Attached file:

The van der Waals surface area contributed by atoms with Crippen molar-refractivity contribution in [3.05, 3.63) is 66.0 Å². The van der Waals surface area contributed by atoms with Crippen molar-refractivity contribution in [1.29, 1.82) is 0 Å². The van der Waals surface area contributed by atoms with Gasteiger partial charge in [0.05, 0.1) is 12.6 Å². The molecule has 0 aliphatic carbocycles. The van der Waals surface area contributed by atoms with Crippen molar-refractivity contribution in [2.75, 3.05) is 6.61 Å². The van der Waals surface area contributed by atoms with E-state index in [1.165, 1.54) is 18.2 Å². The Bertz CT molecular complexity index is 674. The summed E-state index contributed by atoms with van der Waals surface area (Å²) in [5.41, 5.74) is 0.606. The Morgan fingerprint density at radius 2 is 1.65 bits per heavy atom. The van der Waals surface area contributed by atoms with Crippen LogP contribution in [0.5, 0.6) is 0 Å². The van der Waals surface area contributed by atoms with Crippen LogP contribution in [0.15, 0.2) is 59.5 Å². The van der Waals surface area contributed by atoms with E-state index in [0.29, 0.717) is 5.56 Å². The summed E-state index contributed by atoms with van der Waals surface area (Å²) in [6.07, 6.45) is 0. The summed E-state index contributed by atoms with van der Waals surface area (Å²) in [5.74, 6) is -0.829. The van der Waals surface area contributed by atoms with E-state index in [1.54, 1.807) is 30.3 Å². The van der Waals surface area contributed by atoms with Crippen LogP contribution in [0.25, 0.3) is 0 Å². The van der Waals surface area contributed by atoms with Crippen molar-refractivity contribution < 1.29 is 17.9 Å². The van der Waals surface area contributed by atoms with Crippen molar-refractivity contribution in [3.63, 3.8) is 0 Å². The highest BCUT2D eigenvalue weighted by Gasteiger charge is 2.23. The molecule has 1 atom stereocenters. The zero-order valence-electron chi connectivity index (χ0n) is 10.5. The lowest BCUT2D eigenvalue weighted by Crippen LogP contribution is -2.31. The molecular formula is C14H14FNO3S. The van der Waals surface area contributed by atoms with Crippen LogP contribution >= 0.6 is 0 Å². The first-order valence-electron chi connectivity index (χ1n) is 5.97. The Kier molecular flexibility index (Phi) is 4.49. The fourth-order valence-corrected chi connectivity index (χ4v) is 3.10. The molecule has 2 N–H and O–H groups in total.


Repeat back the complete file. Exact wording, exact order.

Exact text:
The van der Waals surface area contributed by atoms with Crippen molar-refractivity contribution in [3.05, 3.63) is 66.0 Å². The van der Waals surface area contributed by atoms with Crippen molar-refractivity contribution in [1.29, 1.82) is 0 Å². The van der Waals surface area contributed by atoms with Gasteiger partial charge in [0.05, 0.1) is 12.6 Å². The molecule has 0 aliphatic carbocycles. The van der Waals surface area contributed by atoms with Crippen molar-refractivity contribution in [2.75, 3.05) is 6.61 Å². The van der Waals surface area contributed by atoms with E-state index in [1.165, 1.54) is 18.2 Å². The Bertz CT molecular complexity index is 674. The summed E-state index contributed by atoms with van der Waals surface area (Å²) in [5.41, 5.74) is 0.606. The Morgan fingerprint density at radius 2 is 1.65 bits per heavy atom. The van der Waals surface area contributed by atoms with Crippen LogP contribution in [0.5, 0.6) is 0 Å². The van der Waals surface area contributed by atoms with Crippen LogP contribution in [0.15, 0.2) is 59.5 Å². The van der Waals surface area contributed by atoms with E-state index in [0.29, 0.717) is 5.56 Å². The summed E-state index contributed by atoms with van der Waals surface area (Å²) in [6.07, 6.45) is 0. The summed E-state index contributed by atoms with van der Waals surface area (Å²) in [5.74, 6) is -0.829. The van der Waals surface area contributed by atoms with E-state index in [1.54, 1.807) is 30.3 Å². The van der Waals surface area contributed by atoms with Crippen LogP contribution in [0.25, 0.3) is 0 Å². The van der Waals surface area contributed by atoms with Crippen molar-refractivity contribution < 1.29 is 17.9 Å². The van der Waals surface area contributed by atoms with Crippen molar-refractivity contribution in [3.63, 3.8) is 0 Å². The highest BCUT2D eigenvalue weighted by Gasteiger charge is 2.23. The molecule has 1 atom stereocenters. The zero-order valence-electron chi connectivity index (χ0n) is 10.5. The lowest BCUT2D eigenvalue weighted by Crippen LogP contribution is -2.31. The molecular formula is C14H14FNO3S. The van der Waals surface area contributed by atoms with Crippen LogP contribution >= 0.6 is 0 Å². The first-order valence-electron chi connectivity index (χ1n) is 5.97. The Kier molecular flexibility index (Phi) is 4.49. The fourth-order valence-corrected chi connectivity index (χ4v) is 3.10. The molecule has 2 N–H and O–H groups in total.